A father of two had drugs and alcohol in his system when he died from a stab wound to the heart, State Pathologist Professor Marie Cassidy told a murder trial today.
Professor Cassidy told prosecuting counsel Patrick McGrath SC that she found three stab wounds in total when she examined the body of Akadiusz 'Arek' Czajkowski who died following a stabbing at Rue Noyal Chatillon in Longford on November 1, 2016. One was a defensive type injury to the left ring finger and another a superficial injury to the arm. The wound that caused death was a stab wound to the chest that went through the rib cage into the pericardial sac and ended in the left ventricle of the heart.
A toxicology report also showed that the deceased had consumed valium, amphetamines and alcohol. Professor Cassidy said it is difficult to say what effect this combination would have had on the deceased's behaviour. She also found fatty tissue on the deceased's liver which she said is evidence of chronic alcohol use.
Professor Cassidy said the knife used, a brown-handled folding knife, looked to have a blade of about 7.5cm. She said she measured the wound depth at 7cm but that in reality it was likely to be more shallow than that as the heart was beating when the stabbing happened.
Rihards Lavickis (25) of Annaly Court, Longford has pleaded not guilty to murder but guilty to the manslaughter of Mr Czajkowski (31). His plea was not accepted and he is on trial at the Central Criminal Court.
Mr McGrath read the statement of the deceaded's mother, Halina Czajkowska, who lived in Sweden at the time of her son's death. Ms Czajkowska said that she was aware that her son drank too much and she would send him money from time to time. He complained to her that someone owed him money but would not pay it back, so she sent him e200 not long before his death.
Beata Parcheta told the court that her partner was a friend of the deceased. She said Mr Czajkowski had previously been in prison in Ireland and that she thought this would be good for him as he was drinking too much. She also said that he went by the name Alex Kulbat because he had been in trouble with the law in Poland. A number of witnesses in the trial, including gardai, knew him as Alex or Arek.
She said Mr Czajkowski was "always in trouble", adding: "When somebody drinks it is never peace and quiet, it is always trouble."
Sarah Fleming of Forensic Science Ireland told the court that she examined blood found on the sleeve of a jacket belonging to the accused man. The DNA of the blood matched that of the deceased. She agreed with defence counsel John Shortt SC that DNA evidence is useful to link suspects to a victim in cases where the accused denies all responsibility, but that this is a case where the accused has conceded from the outset that he stabbed the deceased.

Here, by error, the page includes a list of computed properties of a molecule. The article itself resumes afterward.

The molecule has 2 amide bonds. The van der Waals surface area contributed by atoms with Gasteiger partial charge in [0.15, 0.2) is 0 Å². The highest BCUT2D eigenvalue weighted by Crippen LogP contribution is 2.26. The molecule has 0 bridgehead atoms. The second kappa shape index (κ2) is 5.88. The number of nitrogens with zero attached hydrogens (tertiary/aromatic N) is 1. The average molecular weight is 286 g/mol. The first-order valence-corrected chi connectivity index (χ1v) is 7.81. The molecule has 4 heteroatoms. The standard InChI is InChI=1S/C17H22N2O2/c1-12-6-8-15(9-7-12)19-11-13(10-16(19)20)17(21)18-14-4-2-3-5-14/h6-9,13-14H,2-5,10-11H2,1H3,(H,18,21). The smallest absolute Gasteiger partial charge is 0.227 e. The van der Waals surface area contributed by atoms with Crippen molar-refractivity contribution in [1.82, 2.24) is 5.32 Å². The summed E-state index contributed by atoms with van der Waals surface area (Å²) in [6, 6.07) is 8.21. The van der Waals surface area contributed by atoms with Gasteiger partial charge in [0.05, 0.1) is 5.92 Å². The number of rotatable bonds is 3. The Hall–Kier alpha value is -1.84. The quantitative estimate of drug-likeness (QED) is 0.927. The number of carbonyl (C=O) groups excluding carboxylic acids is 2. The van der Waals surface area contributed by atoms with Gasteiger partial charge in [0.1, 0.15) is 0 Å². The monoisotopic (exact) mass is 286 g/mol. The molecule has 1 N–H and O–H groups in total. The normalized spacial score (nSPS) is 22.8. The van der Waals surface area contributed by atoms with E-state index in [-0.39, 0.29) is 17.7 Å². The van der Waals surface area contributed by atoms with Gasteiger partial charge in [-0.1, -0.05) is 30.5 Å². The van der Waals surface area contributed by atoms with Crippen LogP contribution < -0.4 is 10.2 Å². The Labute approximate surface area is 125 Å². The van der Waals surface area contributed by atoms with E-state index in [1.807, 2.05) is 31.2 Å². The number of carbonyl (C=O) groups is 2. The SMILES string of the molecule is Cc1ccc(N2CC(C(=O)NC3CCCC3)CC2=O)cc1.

The jury has also viewed CCTV footage of the moments before the fatal stabbing. Detective Sergeant Eric Godfrey told Mr McGrath that the CCTV shows Mr Lavickis coming after the deceased with his arm raised. The deceased is then seen picking up pace and running off camera. Det Sgt Godfrey agreed that the accused had a knife in his right hand which was raised to about shoulder height. It is the prosecution's case that Mr Lavickis stabbed Mr Czajkowski moments later just off camera on Rue Noyal Chatillon.
The witness added that the time from when Mr Lavickis chases the deceased across the road to when Mr Czajkowski collapsed on the floor is less than three minutes.
Det Sgt Godfrey confirmed to defence counsel that both the accused and deceased had previous convictions. Mr Lavickis has 20 convictions in total, all at Longford District Court. They include possession of a knife when he was 16 years old and more recently for possession of drugs and possession of drugs with intent to supply. The deceased had 15 previous convictions, including in Northern Ireland where he was convicted of driving with excess alcohol, aggravated assault on a female and unlawful possession of drugs.
In August 2013 Mr Czajkowski was convicted of possession of drugs at Longford District Court and in 2015 for threatening, abusive or insulting behaviour, for burglary and damage to property.
The trial continues tomorrow in front of in front of Justice Una Ni Raifeartaigh and a jury of six men and six women.